Kind of unbelievable that Windows has the market share it has and comes preinstalled on so many computers but is not supported well for programming. The situation is an unfortunate barrier to entry to programming.


Windows was designed for consumers, not programmers.


Hey 4.77%. I wonder what they do?


Microsoft are doing great work these days making Windows viable for programmers.


Well, I assume it’s decently supported for C# stuff? (I have never used C# professionally, that’s just an assumption)


Sure, with fancy button-clicking UI-based IDEs.


I'm not married to Windows. I've had (secondary) computers running only Ubuntu before (GUI though). My opinion regardless.


Yeah maybe it's just my dumb luck I came down to a programming language that is extra hostile to Windows.


If I were you, I’d use Ubuntu (I have used it in the past); I bet most things there with JVM + Clojure should “just work”


I've been meaning to dual boot for ages anyway. But before I go to that. Does this sound like the full list of doable things I have left to get going with WSL2? (1) Figure out how to get a second WSL2 CLI (when Terminal isn't offering it). (2) Figure out how to get a browser running in WSL2. (3) Figure out what X11 is an how to get that going. (4) Figure out how to get Doom Emacs installed on WSL2.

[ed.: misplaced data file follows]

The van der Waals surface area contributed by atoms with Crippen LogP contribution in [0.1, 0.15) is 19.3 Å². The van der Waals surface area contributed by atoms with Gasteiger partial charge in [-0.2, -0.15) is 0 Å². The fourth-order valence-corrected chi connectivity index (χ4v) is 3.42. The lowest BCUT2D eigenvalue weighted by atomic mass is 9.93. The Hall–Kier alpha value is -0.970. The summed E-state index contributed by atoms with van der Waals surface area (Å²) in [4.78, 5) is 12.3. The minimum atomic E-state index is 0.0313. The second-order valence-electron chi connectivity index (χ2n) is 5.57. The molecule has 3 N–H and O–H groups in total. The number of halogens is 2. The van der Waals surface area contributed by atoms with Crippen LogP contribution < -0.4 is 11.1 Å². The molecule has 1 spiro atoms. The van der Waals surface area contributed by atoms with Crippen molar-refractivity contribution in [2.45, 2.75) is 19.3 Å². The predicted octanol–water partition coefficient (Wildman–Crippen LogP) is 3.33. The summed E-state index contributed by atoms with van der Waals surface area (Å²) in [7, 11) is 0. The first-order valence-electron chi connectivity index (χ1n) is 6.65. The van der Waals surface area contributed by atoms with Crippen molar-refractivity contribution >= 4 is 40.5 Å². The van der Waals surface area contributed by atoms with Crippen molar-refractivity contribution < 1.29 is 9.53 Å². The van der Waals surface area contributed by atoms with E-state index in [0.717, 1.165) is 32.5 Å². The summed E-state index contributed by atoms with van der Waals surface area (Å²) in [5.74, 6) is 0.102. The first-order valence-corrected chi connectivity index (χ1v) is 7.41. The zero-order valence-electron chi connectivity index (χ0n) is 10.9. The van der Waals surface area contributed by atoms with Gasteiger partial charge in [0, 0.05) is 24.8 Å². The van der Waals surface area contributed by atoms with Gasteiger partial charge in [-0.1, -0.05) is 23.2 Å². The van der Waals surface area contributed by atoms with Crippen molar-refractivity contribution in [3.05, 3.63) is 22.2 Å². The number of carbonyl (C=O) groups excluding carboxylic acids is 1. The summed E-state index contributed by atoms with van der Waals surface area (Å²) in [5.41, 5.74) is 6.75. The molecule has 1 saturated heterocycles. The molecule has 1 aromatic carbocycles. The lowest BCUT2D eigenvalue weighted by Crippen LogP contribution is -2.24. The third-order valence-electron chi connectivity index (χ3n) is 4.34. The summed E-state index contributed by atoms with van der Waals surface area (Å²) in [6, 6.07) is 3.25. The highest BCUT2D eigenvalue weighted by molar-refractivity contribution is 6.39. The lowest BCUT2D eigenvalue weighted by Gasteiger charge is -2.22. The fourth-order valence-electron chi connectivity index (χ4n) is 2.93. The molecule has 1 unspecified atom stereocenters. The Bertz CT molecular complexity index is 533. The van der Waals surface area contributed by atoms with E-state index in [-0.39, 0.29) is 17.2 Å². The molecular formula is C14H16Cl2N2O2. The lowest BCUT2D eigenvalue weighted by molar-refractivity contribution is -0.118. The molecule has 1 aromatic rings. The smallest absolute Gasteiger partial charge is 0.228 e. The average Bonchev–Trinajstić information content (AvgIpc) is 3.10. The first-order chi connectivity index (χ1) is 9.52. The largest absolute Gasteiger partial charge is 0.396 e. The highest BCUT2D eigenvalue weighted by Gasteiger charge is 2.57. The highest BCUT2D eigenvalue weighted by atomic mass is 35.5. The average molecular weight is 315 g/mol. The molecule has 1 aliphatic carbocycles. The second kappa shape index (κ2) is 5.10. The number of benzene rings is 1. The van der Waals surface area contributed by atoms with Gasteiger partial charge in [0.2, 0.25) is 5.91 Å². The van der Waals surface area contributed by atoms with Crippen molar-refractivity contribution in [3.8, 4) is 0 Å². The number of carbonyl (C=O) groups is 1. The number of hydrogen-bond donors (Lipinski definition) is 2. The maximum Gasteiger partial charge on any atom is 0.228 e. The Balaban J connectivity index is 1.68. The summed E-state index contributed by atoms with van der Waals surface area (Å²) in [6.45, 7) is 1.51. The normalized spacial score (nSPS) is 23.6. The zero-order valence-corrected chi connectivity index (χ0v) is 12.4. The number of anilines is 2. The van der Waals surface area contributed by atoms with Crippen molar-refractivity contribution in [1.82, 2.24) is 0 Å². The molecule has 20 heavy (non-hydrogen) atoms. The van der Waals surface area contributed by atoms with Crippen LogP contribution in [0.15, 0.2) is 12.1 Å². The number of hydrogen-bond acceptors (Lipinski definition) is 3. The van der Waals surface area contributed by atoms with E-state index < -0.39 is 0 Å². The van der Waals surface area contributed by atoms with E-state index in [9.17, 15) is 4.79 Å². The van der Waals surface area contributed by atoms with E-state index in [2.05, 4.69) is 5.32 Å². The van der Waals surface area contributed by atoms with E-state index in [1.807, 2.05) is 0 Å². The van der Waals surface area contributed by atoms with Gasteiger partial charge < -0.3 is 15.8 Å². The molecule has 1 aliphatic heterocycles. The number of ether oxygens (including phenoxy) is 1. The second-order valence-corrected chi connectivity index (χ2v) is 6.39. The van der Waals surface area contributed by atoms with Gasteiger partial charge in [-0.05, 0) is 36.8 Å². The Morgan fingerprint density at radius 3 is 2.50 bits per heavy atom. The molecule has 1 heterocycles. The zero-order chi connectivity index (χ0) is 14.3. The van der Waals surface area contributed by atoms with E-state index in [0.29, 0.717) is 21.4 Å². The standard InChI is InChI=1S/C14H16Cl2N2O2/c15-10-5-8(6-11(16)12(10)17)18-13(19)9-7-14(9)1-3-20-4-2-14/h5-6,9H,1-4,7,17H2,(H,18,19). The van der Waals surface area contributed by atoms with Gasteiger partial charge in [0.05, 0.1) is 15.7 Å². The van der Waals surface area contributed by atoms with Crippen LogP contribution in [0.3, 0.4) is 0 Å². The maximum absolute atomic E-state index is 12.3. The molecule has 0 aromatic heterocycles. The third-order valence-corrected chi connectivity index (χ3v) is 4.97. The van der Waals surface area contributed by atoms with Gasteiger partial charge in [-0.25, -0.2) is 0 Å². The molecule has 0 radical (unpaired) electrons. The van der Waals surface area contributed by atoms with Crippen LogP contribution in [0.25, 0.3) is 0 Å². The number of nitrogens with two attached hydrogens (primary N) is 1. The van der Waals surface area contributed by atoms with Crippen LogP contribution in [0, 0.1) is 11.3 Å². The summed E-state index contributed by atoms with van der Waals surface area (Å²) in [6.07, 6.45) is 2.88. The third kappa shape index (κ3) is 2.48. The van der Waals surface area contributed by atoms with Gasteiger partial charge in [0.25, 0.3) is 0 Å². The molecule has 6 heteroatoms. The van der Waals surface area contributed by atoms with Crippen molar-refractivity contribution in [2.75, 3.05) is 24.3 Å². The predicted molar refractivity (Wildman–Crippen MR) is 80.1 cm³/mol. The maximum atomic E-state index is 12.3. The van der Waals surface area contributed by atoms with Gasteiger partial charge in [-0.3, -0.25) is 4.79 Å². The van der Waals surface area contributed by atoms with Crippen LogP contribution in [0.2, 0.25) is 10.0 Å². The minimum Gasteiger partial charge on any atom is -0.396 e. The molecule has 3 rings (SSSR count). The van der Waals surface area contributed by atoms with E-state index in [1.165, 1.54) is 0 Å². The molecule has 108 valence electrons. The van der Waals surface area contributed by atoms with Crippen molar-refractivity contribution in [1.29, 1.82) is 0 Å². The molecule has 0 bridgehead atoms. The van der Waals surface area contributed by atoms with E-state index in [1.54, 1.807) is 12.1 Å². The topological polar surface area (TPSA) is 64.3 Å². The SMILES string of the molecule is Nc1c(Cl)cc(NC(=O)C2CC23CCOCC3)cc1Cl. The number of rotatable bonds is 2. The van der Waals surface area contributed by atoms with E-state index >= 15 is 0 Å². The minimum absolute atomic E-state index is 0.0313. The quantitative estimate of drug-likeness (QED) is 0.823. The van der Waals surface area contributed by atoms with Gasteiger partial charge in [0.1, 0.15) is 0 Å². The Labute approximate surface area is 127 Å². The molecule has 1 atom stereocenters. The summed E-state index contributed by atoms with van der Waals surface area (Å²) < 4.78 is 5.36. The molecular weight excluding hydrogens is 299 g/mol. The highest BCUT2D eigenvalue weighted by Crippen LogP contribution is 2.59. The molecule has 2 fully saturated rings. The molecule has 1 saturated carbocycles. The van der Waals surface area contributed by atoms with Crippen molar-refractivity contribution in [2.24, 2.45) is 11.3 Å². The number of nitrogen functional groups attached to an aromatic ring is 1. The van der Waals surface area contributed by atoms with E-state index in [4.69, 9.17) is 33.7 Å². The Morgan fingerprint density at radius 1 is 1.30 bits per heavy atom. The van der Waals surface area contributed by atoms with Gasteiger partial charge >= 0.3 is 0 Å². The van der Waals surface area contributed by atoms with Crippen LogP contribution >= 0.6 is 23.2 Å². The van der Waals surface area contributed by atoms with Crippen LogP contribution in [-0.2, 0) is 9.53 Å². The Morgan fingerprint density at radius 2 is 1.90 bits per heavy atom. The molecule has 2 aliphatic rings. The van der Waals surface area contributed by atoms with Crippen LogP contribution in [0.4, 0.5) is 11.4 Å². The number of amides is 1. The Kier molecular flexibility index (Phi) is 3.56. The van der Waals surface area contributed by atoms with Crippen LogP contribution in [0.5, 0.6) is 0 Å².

Also, I’m biased, but if you also use IntelliJ + Cursive, then things will also “just work”; Been using Cursive since ~2014 and I am a very happy user.


Well I'm going for ClojureScript, not Clojure. Does that matter?


I’ve seen the “problems” most other people run with in other editors and I just shake my head 🙂


Yes, that’s supported also.


And you're running that on just a GLinux machine?


I can't speak to Cursive -- I don't like IntelliJ at all (and I've tried a lot of different releases of it). Editors are very subjective.


Ah. Same thing when it comes to all these programming tools, though, yes? *nix?


@U04V70XH6 What specifically do you not like about it? (I realize, it needs a fast computer with a lot of RAM)